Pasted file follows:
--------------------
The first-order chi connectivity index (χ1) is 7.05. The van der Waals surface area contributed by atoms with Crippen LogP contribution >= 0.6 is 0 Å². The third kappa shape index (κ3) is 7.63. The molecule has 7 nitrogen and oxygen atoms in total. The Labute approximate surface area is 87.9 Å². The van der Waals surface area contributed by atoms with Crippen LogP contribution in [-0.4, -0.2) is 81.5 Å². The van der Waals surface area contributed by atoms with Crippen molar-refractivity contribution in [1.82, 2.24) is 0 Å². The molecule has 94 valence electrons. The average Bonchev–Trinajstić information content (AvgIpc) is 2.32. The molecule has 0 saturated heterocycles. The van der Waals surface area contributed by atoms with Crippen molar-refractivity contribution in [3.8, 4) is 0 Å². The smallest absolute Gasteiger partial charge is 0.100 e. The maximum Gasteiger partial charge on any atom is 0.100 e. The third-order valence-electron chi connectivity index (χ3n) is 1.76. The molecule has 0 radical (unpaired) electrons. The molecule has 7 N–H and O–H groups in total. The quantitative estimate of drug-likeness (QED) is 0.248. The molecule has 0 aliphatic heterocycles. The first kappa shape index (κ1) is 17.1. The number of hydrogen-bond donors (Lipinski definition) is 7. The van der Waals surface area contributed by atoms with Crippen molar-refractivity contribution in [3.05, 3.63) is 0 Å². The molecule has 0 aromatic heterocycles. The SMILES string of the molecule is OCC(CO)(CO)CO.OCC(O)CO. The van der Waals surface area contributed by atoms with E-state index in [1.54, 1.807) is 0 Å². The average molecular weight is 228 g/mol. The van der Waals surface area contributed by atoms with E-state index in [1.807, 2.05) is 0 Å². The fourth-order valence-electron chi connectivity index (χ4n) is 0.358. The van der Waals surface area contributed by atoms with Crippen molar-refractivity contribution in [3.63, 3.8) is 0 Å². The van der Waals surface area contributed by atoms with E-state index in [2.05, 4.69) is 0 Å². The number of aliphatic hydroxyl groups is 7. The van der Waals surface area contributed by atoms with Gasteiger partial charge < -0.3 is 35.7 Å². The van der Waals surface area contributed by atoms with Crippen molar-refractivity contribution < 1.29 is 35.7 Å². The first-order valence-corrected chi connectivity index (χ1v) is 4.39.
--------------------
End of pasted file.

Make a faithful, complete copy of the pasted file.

The first-order chi connectivity index (χ1) is 7.05. The van der Waals surface area contributed by atoms with Crippen LogP contribution >= 0.6 is 0 Å². The third kappa shape index (κ3) is 7.63. The molecule has 7 nitrogen and oxygen atoms in total. The Labute approximate surface area is 87.9 Å². The van der Waals surface area contributed by atoms with Crippen LogP contribution in [-0.4, -0.2) is 81.5 Å². The van der Waals surface area contributed by atoms with Crippen molar-refractivity contribution in [1.82, 2.24) is 0 Å². The molecule has 94 valence electrons. The average Bonchev–Trinajstić information content (AvgIpc) is 2.32. The molecule has 0 saturated heterocycles. The van der Waals surface area contributed by atoms with Crippen molar-refractivity contribution in [3.8, 4) is 0 Å². The smallest absolute Gasteiger partial charge is 0.100 e. The maximum Gasteiger partial charge on any atom is 0.100 e. The third-order valence-electron chi connectivity index (χ3n) is 1.76. The molecule has 0 radical (unpaired) electrons. The molecule has 7 N–H and O–H groups in total. The quantitative estimate of drug-likeness (QED) is 0.248. The molecule has 0 aliphatic heterocycles. The first kappa shape index (κ1) is 17.1. The number of hydrogen-bond donors (Lipinski definition) is 7. The van der Waals surface area contributed by atoms with Crippen molar-refractivity contribution in [3.05, 3.63) is 0 Å². The molecule has 0 aromatic heterocycles. The SMILES string of the molecule is OCC(CO)(CO)CO.OCC(O)CO. The van der Waals surface area contributed by atoms with E-state index in [1.54, 1.807) is 0 Å². The average molecular weight is 228 g/mol. The van der Waals surface area contributed by atoms with E-state index in [1.807, 2.05) is 0 Å². The fourth-order valence-electron chi connectivity index (χ4n) is 0.358. The van der Waals surface area contributed by atoms with Crippen molar-refractivity contribution in [3.63, 3.8) is 0 Å². The van der Waals surface area contributed by atoms with E-state index in [2.05, 4.69) is 0 Å². The number of aliphatic hydroxyl groups is 7. The van der Waals surface area contributed by atoms with Gasteiger partial charge < -0.3 is 35.7 Å². The van der Waals surface area contributed by atoms with Crippen molar-refractivity contribution < 1.29 is 35.7 Å². The first-order valence-corrected chi connectivity index (χ1v) is 4.39.